Gozo is an island that, on the one hand you want to shout about but on the other say ‘shhh don’t tell anyone’.
Gozo is one of the Mediterranean’s best kept secrets, it is the second largest of the Maltese islands and lies south of Sicily and west of Tunisia, it is quaint and traditional, but the best thing of all is that it had not been overdeveloped with holiday resorts, bars and nightclubs; if you like that sort of thing, Malta is just a 30 minute ferry ride away.
The inconvenience of getting to Gozo is probably what keeps to so beautifully unspoilt, you fly into Malta and then travel across Malta to the Gozo Channel Ferry, but if you like your holiday’s quiet, relaxed and interesting, it is worth the effort.
Gozo has a rich history, it has monolithic temples older than Stonehenge and their location has made them a target for traders, pirates and slavery throughout history, but most recently were a British Colony from 1813 and important strategic sites in World War II where it was heavily hit. In fact its resistance to bombardments is legendary. Newly married Queen Elizabeth II lived here for many years and there is still a lot of love for the British. The people are friendly, warm and welcoming, most people speak English and you even see traditional red phone boxes and post boxes.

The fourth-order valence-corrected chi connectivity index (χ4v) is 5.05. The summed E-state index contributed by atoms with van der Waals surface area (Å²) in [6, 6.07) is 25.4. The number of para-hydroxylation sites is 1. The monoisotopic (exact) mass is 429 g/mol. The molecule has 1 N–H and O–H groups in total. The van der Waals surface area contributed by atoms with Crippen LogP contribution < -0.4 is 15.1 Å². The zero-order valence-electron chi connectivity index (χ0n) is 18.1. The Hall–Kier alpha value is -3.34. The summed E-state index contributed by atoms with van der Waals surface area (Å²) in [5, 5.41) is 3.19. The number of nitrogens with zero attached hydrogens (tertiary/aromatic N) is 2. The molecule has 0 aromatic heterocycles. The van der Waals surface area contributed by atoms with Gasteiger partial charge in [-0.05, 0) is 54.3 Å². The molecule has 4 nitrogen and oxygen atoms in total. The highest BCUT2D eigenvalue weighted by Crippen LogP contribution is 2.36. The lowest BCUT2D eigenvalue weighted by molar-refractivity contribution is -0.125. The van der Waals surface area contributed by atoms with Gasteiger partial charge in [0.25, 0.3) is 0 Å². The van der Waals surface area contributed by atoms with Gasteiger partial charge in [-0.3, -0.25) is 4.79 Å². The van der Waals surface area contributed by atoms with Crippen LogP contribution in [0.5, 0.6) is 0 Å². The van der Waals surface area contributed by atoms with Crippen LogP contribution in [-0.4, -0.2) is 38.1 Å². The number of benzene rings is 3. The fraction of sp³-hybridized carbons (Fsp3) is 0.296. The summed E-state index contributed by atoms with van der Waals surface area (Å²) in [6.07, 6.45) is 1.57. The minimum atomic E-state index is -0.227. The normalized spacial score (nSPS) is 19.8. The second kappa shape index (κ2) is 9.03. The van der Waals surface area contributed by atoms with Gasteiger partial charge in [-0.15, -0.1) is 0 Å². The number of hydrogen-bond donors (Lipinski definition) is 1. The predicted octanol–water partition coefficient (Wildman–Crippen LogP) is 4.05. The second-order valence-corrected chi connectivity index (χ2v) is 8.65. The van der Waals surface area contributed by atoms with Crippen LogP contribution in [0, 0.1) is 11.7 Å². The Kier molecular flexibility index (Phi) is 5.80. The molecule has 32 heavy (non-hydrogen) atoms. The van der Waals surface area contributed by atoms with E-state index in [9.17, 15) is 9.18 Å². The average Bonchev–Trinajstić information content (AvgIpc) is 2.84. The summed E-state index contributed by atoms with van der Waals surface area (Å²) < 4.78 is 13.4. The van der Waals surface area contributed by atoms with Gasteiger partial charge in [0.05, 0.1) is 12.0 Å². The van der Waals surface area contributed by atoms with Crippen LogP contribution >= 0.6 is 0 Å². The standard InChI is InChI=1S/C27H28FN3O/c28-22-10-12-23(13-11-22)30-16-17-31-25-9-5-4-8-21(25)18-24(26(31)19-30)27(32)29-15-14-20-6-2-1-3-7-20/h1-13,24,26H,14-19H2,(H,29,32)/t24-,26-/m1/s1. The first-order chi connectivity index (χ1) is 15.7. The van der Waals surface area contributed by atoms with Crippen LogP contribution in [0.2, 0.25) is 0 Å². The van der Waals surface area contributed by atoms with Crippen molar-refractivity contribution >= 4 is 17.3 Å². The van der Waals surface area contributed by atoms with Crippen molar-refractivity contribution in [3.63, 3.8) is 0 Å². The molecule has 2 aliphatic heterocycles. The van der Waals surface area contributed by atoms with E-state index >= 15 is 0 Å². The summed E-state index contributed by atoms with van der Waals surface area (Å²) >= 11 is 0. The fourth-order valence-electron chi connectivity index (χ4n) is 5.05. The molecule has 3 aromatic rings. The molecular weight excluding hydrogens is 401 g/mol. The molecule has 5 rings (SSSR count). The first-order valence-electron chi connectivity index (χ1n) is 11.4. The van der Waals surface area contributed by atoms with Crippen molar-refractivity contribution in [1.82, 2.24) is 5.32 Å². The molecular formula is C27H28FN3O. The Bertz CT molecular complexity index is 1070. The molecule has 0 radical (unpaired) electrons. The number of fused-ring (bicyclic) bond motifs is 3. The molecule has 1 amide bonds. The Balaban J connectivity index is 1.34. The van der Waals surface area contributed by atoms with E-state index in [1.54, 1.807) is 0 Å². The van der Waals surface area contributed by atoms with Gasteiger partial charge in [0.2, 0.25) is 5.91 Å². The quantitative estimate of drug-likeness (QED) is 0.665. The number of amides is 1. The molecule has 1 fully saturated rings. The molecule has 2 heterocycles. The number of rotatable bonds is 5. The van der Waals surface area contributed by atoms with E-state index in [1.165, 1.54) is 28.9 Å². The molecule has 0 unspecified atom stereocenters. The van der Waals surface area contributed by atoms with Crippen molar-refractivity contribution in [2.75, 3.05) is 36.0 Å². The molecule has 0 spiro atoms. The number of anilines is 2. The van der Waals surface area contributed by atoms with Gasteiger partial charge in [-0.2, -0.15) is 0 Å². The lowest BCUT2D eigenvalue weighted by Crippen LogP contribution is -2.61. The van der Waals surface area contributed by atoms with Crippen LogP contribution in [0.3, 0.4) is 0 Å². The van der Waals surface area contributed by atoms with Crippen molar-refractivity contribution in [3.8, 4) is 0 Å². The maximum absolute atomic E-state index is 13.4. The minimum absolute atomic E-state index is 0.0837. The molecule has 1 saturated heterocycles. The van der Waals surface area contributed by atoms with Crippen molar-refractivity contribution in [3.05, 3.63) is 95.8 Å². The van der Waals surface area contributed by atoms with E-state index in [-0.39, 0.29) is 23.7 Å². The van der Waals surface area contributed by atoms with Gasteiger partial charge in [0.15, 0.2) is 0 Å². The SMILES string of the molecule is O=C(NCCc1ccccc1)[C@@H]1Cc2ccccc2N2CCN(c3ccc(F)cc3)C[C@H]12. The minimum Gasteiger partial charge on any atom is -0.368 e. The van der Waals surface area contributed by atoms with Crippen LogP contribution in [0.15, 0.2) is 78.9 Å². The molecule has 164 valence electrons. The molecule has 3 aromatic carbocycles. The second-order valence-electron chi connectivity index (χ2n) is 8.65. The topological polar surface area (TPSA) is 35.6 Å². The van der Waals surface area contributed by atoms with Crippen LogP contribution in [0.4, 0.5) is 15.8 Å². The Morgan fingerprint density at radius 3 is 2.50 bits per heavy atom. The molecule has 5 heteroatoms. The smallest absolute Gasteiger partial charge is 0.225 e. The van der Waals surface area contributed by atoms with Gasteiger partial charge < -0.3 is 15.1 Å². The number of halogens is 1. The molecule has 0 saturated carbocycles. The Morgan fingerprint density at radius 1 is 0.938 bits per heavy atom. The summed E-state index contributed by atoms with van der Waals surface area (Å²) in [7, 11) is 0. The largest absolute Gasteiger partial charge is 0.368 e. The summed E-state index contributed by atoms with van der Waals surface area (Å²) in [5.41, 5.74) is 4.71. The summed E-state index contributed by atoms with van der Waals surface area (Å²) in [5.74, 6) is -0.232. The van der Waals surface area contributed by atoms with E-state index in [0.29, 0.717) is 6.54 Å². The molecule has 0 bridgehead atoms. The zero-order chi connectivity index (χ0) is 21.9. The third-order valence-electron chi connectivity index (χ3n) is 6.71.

The best times to visit are May, June and September, temperatures are in the 30s and in September the Mediterranean is literally like a bath.
What I love about Gozo in particular is the sense of community, the friendliness and the safety. You can safely walk around on your own, wonder through the countryside and not see another soul, pop down to the beach first thing in the morning and join locals swimming with their dogs. Although we don’t have rowdy nightclubs and bars, the social life is inclusive and welcoming and the restaurants and bars are not expensive, the cost of living is less than the UK.
Gozitans are passionate about four things, football, horses, brass bands and fireworks. The racetrack holds regular meetings for trotting races and there is huge rivalry between villages each having a football team and a brass band. During the summer months from the end of May until mid September is ‘Festa’ season, each village has a week long festival that includes fireworks daily from 8am until midnight – yes daytime fireworks, just big bangs really and it’s the highlight of the year for the village band, that includes children to pensioners, to showcase it’s talents – and they are amazingly brilliant.
As the winter months approach mid November into December, the island goes into a semi-hibernating state, it’s quite and all the facilities geared up for tourists are packed away, the temperatures plummet into the teens and life just takes a rest for a few months before spring arrives in April/May and Gozo blooms once again.
Emma Tripplett thank you for this wonderful offering for JUST ONE PLACE maybe this will inspire you if so friendlytravelguide is always looking for your input